Was it the best or worst decision of his life? In a matter of days, ex-New Orleans Mayor Clarence Ray Nagin finds out if taking the stand in the government’s corruption case against him helped or hurt his defense. Nagin faces at least 20 years in prison, if found guilty of bribery, money laundering, fraud, tax evasion, and a number of other charges that add up to a 21-count indictment and hundreds of thousands of dollars’ worth of free travel, cash and granite to support Stone Age, LLC, his family business. Friday, after spending nearly eight hours on the stand answering and deflecting questions from assistant U.S. Attorney, Matthew Coman, Nagin returned to the defendant’s table saying “thank you Jesus.”
Monday morning, Robert Jenkins will reiterate his client’s innocence. Jenkins has been holding steady to focusing on the credibility of the government's witnesses, the absence of any video tapes, wires or other hard evidence that shows Nagin is unquestionably guilty. “He may have done something unethical but not criminal,” said Jenkins. Coman is expected to highlight what the government sees as a strong case for a conviction. “They wanted his power and he wanted their money,” said Cowman, to the jury, the first day of the trial. He maintains Nagin’s questionable tax reporting, slick business deals, testimony from IRS agents, the corroborating testimony of men who are now convicted felons but used to enjoy the relationship with Nagin and its rewards of millions of dollars in city contracts, as well as questionable business deals involving Nagin’s sons Jeremy and Jarin, all point to one conclusion; guilty.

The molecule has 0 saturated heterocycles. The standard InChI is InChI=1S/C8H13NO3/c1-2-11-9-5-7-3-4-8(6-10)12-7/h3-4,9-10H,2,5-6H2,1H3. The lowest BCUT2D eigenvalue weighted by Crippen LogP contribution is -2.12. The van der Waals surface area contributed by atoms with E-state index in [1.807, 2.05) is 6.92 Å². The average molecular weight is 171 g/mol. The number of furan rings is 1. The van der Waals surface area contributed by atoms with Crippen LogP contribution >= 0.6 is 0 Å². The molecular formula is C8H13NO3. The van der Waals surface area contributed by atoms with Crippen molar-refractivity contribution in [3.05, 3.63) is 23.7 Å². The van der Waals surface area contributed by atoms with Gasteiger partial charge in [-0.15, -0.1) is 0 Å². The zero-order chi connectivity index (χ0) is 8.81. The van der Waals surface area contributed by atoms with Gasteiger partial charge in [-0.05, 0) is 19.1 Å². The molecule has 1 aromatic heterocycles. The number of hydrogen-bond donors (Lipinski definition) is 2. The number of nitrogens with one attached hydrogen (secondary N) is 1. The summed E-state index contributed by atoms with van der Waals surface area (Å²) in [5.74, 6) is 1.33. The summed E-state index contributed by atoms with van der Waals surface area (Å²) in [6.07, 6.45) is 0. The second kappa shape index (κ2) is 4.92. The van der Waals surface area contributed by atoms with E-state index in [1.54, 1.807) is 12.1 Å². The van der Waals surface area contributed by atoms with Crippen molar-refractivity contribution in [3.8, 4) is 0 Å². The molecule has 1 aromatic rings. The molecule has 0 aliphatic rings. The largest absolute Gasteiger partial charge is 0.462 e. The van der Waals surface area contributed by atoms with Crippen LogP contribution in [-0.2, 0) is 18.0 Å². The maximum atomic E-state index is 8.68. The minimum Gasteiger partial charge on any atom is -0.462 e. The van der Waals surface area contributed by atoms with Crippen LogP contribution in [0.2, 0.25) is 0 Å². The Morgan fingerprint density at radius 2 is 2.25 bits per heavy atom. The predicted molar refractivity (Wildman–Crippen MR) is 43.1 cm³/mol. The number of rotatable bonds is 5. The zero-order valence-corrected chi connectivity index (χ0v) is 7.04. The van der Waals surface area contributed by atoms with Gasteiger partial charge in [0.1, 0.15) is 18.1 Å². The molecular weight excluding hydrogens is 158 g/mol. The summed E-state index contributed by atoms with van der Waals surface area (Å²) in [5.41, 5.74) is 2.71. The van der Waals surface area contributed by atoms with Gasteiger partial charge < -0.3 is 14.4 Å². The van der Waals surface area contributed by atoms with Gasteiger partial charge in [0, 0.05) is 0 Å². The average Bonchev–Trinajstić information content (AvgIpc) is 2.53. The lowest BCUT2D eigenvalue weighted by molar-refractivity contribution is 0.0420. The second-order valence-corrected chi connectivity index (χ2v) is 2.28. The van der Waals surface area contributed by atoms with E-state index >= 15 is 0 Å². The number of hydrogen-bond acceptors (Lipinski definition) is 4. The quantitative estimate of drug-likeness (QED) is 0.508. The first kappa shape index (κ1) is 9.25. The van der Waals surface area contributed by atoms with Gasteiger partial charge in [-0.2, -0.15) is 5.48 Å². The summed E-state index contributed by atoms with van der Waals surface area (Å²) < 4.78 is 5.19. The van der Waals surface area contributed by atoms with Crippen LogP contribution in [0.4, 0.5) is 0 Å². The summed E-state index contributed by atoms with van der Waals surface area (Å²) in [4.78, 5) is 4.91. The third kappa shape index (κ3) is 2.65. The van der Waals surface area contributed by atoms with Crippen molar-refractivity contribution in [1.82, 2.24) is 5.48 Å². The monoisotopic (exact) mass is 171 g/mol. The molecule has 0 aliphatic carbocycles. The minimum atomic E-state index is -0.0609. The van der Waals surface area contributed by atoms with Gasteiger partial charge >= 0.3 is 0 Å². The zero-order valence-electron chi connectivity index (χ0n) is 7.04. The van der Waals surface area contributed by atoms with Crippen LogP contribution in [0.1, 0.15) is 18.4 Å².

For nearly two weeks, the trial has been a tale of two Nagin’s. From the perspectives of those who worked closely with him as city employees and those the government charges conspired with him, the jury has a lot to sort out. Nagin spent two days on the stand denying accepting bribes, blaming any tax reporting issues on his accountant, explaining how his personal family outings blurred the lines a lot between city business and pleasure. “Do you ever plan to accept responsibility for your actions?” asked Coman. “I always take responsibility for things,” Nagin replied.
Nagin, a Democrat, served from 2002-2010. Many of the people in the packed courtroom were voters who said they came to the trial because they felt disappointed and wanted to see if he had any remorse. “It’s a shame he ran on a platform of change and we really believed he was different but in the end it looks like he became corrupt,” said a man who didn’t want to be identified.